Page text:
A panel of member business leaders shared what they like about their credit unions Monday at the 2023 CUNA Lending Council Conference in Denver.
In short: shared values, strong relationships, and excellent service. Another common thread driving them to credit unions: egregious behavior by the large banks they used to use.
Moderating the session were Herb White, president/CEO at $1.8 billion asset Sharonview Federal Credit Union in Fort Mill, S.C., and John Arnold, vice president of business services at $2.7 billion asset AmeriCU Credit Union in Rome, N.Y.
“When looking at food security challenges, Ent is our largest partner,” he says. “They do food drives and raise money for us. Finding an organization that has the same values and serves the same people we support makes it a match made in heaven.”
Melissa Dahlman-Babers, who owns an American Family Insurance agency, used a large bank when she moved to Colorado in 2001, setting up multiple business and personal accounts.
In January 2021, when she went to pay her bookkeeping service, her card was declined. The same happened with another card.
“They’d shut down all of my accounts with no reason, and ended the relationship,” she recalls. “It put me in a huge hurt: I couldn’t pay my employees, rent, or other expenses. I had no money until they sent me cashier’s checks for everything.”
Frantic, Dahlman-Babers called a woman she’d met in a networking group who worked for $4.3 billion asset Canvas Credit Union in Englewood, Colo. Within 24 hours, the credit union set up all new accounts for her.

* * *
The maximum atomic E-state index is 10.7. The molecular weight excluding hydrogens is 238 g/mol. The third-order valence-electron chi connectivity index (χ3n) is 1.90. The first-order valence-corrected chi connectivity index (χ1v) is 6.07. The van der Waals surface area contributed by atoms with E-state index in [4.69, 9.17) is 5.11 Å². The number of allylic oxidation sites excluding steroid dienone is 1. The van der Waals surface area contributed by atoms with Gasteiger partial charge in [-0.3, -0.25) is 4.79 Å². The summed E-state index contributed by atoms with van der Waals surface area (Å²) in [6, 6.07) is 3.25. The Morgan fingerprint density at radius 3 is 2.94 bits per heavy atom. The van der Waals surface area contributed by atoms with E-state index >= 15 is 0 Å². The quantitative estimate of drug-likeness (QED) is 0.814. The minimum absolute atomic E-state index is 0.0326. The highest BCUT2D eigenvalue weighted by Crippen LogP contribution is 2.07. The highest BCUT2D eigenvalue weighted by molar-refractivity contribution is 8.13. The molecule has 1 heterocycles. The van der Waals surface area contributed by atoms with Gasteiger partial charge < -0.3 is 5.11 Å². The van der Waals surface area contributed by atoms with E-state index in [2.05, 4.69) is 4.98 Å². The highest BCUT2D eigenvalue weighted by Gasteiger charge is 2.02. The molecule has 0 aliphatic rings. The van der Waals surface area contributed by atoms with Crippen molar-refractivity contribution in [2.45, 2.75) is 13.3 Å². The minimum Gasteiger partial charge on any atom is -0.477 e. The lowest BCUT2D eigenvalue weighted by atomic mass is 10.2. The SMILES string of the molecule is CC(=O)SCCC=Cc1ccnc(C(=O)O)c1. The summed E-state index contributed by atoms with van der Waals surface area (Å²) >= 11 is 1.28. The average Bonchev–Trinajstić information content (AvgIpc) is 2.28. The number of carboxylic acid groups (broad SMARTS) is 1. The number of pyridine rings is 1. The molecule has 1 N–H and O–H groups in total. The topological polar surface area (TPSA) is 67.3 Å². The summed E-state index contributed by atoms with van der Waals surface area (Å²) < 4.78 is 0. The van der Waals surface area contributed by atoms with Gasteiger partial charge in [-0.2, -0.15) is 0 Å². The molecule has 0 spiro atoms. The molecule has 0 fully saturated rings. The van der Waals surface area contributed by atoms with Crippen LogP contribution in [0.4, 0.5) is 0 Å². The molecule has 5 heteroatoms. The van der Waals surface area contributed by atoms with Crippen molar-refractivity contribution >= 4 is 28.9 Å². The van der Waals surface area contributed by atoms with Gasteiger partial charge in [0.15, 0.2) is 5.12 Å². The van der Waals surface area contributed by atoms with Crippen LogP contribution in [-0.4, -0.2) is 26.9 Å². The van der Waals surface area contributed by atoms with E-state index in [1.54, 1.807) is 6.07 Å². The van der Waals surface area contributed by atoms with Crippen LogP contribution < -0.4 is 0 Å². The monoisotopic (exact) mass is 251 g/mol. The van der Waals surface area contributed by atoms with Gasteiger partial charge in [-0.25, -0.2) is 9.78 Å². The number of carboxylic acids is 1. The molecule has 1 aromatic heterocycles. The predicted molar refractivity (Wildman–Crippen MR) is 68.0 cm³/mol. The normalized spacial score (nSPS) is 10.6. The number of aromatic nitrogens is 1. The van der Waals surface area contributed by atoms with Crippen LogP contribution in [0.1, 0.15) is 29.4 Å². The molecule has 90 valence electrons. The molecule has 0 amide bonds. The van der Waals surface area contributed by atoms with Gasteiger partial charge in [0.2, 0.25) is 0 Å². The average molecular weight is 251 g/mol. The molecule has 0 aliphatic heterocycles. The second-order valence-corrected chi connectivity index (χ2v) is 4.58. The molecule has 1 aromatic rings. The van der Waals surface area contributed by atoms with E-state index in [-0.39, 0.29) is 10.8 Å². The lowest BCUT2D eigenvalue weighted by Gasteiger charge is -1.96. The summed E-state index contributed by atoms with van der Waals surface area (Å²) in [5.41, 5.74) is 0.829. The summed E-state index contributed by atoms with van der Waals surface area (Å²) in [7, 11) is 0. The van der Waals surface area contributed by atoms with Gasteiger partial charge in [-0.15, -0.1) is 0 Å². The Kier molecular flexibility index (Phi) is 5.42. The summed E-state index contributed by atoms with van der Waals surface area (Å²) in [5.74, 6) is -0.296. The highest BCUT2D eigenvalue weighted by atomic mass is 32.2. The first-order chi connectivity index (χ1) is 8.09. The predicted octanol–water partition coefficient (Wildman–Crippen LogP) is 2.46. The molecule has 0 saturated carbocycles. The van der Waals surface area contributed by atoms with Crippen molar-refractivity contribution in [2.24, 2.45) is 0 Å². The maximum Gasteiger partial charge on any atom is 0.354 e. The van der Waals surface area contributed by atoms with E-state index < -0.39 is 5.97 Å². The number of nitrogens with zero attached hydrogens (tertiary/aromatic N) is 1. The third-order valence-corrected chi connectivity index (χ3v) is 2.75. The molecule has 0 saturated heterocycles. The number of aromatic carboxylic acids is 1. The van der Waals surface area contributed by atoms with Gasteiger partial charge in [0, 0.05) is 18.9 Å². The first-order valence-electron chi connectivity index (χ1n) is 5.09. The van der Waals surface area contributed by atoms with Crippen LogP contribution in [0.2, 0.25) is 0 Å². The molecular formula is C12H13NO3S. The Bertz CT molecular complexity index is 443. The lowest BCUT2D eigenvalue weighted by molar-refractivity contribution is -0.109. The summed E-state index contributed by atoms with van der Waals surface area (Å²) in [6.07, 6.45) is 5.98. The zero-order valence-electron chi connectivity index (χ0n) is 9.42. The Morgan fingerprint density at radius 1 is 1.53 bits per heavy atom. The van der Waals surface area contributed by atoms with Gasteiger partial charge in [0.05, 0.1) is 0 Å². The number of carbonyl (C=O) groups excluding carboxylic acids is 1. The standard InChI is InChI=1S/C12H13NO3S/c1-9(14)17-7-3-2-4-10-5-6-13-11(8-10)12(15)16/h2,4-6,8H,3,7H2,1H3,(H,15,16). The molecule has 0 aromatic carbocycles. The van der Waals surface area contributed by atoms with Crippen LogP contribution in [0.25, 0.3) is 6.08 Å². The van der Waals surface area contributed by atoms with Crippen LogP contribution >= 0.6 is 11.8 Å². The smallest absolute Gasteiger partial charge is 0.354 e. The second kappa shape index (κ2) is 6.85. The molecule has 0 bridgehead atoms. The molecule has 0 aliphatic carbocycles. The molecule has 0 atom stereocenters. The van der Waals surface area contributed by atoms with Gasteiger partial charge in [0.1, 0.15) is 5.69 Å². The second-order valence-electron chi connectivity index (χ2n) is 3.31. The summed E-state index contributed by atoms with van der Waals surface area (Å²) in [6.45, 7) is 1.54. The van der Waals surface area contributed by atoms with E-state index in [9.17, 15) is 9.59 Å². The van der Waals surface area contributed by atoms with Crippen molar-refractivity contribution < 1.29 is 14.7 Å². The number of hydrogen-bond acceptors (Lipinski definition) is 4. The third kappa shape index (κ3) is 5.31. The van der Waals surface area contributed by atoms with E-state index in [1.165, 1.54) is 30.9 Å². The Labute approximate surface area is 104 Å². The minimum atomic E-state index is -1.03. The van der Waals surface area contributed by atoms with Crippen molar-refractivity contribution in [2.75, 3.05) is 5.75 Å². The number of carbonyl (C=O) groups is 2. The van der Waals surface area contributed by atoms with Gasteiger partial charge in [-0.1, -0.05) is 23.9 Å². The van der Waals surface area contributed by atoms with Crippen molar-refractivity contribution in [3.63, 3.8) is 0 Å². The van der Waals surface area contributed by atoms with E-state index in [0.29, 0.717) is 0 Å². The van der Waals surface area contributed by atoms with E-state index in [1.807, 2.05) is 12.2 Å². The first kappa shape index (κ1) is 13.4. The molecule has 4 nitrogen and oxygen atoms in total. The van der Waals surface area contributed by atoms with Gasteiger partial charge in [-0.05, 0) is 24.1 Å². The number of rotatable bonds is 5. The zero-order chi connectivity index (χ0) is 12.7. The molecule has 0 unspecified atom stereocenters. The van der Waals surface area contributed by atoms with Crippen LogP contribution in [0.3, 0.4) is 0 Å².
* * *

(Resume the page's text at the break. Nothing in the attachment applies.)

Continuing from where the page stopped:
“I was able to continue with my business,” she says. “I’m the ultimate spokesperson for credit unions.”
Charlie Williams, executive managing director, multi-family capital markets, at Newmark, recalls seeking financing for a project at the bank he used. The bank didn’t want the loan because it was being acquired.
He went to $7.8 billion asset Bellco Credit Union in Greenwood Village, Colo., and closed on a loan in two weeks.
“Every big bank in the U.S. talks about relationships and customer service,” Williams says. “They mean people who have substantial deposits. They cater to their institutions, not people. When we contact Bellco, we get a live person. Relationships matter. That’s what’s beautiful about credit unions.”
“By design, everything a bank does is for the benefit of shareholders,” Arnold adds. “What credit unions do is for the benefit of members.”